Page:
Up to 13 East Timorese men have been arrested in Dili, the capital of East Timor, and near the town of Semarang on the Indonesian island of Java. It is not clear if the detainees have been granted access to independent legal assistance, raising fears that they may be at risk of torture or ill-treatment if still held incommunicado for interrogation.
At least two and possibly four youths were arrested in Dili at around 8am on either 14 or 16 September 1997 after they disembarked from the Tatamailau, a boat which had travelled from the Indonesian island of Bali. Those arrested are believed to be Constancio dos Santos and Jojo dos Santos, both members of the Timorese Socialist Association (AST). Fransisco Caldeira and one other person whose name is unknown, were also reportedly arrested.
The arrests are thought to be in connection with 11 bombs allegedly found on the youths by the authorities. Constancio dos Santos and Jojo dos Santos are believed to be being held under Articles 106, 108 and 110 of Indonesia's Criminal Code which relate to attempts to separate part of the state and rebellion against the state, and another law relating to the use of weapons. Unconfirmed reports suggest that the detainees have been taken to the Regional Police Headquarters in Dili, and that Constancio dos Santos has already been ill-treated.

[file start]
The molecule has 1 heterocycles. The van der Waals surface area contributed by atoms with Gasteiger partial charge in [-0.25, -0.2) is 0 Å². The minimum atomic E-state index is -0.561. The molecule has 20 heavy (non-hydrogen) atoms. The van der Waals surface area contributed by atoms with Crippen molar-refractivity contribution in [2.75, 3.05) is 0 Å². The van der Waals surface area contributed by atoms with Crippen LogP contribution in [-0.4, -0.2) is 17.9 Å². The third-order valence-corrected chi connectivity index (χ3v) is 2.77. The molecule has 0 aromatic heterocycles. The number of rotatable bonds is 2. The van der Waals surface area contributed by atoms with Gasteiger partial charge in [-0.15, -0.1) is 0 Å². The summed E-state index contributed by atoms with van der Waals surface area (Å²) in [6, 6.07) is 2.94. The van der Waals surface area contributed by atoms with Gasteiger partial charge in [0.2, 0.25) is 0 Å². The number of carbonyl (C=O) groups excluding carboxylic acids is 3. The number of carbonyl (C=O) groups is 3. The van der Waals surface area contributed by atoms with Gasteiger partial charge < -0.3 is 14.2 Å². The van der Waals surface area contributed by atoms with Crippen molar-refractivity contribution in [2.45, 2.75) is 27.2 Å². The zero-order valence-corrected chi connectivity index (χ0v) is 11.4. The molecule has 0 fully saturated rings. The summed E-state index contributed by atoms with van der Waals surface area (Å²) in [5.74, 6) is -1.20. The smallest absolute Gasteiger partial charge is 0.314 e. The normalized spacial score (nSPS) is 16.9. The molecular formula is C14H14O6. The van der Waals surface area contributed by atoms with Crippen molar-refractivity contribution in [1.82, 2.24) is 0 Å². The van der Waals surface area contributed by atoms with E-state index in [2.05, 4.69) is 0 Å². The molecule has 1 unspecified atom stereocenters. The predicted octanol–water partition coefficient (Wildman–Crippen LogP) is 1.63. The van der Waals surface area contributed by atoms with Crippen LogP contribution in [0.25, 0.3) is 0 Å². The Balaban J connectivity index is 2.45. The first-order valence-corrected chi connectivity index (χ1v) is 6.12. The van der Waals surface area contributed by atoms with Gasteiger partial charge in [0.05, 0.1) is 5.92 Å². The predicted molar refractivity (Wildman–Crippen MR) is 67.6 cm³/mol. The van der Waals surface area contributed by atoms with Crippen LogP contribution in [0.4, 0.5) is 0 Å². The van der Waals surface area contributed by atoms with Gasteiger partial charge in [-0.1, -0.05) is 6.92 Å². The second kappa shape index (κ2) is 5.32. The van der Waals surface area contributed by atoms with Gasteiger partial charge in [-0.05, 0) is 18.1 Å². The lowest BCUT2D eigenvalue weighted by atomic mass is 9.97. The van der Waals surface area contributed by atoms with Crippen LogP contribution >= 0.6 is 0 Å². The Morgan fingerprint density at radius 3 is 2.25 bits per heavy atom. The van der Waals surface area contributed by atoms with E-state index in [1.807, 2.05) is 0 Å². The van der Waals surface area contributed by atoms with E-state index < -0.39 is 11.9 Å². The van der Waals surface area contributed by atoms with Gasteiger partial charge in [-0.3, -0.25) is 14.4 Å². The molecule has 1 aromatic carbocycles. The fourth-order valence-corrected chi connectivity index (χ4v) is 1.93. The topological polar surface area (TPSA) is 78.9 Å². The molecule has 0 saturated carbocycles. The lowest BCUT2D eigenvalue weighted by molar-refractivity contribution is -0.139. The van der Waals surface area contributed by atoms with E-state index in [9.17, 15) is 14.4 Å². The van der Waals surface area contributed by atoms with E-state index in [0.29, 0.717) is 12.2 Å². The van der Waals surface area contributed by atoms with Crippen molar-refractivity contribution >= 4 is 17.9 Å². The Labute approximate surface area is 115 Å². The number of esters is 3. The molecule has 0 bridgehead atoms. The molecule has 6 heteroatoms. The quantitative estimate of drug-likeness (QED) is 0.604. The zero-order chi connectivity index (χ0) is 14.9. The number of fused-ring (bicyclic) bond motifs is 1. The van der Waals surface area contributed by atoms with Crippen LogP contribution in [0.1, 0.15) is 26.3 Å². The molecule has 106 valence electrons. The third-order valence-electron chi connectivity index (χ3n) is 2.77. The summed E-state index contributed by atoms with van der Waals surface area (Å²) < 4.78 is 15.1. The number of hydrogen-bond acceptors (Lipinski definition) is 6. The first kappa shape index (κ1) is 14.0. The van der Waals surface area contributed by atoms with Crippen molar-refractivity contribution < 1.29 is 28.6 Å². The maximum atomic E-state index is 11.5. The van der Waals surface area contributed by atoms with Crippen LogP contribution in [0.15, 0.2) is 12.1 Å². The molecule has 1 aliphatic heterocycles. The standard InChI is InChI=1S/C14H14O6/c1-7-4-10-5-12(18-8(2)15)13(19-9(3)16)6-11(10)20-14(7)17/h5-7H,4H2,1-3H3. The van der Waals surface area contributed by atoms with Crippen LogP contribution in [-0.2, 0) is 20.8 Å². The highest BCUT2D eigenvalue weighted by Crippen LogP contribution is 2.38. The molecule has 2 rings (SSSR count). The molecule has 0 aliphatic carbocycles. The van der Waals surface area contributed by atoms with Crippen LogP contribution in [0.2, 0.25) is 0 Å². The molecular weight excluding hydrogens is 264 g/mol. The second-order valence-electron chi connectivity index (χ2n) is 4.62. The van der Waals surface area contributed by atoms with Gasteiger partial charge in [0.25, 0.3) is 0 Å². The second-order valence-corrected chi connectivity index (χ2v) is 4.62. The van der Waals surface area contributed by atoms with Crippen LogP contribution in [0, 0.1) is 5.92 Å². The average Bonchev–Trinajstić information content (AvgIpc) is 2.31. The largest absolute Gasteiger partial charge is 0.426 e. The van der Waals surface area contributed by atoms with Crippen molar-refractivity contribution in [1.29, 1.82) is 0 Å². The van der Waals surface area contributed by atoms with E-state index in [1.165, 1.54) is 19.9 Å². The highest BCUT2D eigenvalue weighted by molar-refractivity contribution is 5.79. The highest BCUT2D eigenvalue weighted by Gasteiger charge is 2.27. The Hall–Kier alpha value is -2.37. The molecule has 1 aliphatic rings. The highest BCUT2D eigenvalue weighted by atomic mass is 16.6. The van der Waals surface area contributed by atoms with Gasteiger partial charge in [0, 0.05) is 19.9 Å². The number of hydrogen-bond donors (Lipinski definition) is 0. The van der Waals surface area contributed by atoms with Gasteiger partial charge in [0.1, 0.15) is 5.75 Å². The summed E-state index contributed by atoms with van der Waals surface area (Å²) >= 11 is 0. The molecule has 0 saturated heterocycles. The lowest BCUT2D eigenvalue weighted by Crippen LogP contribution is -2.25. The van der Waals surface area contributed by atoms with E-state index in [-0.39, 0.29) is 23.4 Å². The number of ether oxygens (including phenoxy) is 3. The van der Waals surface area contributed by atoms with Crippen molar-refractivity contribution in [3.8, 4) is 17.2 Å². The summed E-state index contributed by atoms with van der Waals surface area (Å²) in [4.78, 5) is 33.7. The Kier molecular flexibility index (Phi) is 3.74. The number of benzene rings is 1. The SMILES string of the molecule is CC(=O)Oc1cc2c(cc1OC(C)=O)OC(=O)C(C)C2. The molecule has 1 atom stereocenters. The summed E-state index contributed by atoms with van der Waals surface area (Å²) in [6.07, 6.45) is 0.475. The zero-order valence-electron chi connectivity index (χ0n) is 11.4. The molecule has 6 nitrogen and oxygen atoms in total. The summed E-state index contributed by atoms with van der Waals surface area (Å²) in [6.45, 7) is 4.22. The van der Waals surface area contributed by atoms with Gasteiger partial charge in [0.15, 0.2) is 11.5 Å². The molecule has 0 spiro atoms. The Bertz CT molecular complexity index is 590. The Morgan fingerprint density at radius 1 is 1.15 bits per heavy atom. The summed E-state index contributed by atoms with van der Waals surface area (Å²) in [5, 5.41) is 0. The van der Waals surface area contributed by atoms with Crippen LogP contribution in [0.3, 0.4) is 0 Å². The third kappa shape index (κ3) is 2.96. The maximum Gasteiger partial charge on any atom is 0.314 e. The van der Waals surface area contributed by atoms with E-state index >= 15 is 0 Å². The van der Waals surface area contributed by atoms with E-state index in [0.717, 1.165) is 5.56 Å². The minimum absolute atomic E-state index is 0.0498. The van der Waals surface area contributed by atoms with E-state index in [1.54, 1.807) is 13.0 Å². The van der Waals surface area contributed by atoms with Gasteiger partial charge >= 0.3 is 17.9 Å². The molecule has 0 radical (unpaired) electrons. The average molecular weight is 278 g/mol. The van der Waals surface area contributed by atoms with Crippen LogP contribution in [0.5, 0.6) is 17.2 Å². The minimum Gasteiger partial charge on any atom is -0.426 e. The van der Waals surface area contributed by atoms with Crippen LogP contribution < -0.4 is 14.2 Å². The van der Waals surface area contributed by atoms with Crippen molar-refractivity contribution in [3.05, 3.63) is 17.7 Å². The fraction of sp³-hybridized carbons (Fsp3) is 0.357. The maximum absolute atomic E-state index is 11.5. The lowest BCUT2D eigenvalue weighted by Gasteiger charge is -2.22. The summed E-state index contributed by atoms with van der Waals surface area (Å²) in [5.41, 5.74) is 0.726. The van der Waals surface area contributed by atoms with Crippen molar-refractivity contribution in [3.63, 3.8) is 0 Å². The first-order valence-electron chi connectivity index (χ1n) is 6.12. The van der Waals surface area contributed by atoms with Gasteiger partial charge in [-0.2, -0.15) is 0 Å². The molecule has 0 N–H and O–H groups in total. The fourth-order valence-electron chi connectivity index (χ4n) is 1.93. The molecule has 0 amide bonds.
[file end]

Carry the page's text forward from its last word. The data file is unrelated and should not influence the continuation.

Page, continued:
In a related incident, an unconfirmed number of individuals have been arrested in Demak, near Semarang, Java. Joaquim Santana, Fernando Lere, Nuno dos Santos, Ivo Miranda, Domingos Natalino, Jermao Malta Sebre, Julio Santana, Laurindo Alkino da Costa and Soares are believed to be in detention at the Regional Police Headquarters in Semarang. An Indonesian newspaper, Republika, claimed on 16 September that an explosion, suspected to have been caused by a bomb, occurred at a house in Demak which was being rented by several East Timorese youths. The paper reported that eight East Timorese youths had been taken into police custody in connection with the blast, including Nano, Soares and Laurindo Alkino Dacosta (sic). Another house in the same area was reportedly raided by the police and items confiscated.
Torture or ill-treatment of political detainees in East Timor in both police and military custody is routine. The risk is particularly high during interrogation, when the military or police authorities attempt to extract confessions or information, and when detainees are frequently denied access to legal counsel and to their families. In addition, restrictions are placed by the Indonesian authorities on access to East Timor for independent human rights monitors.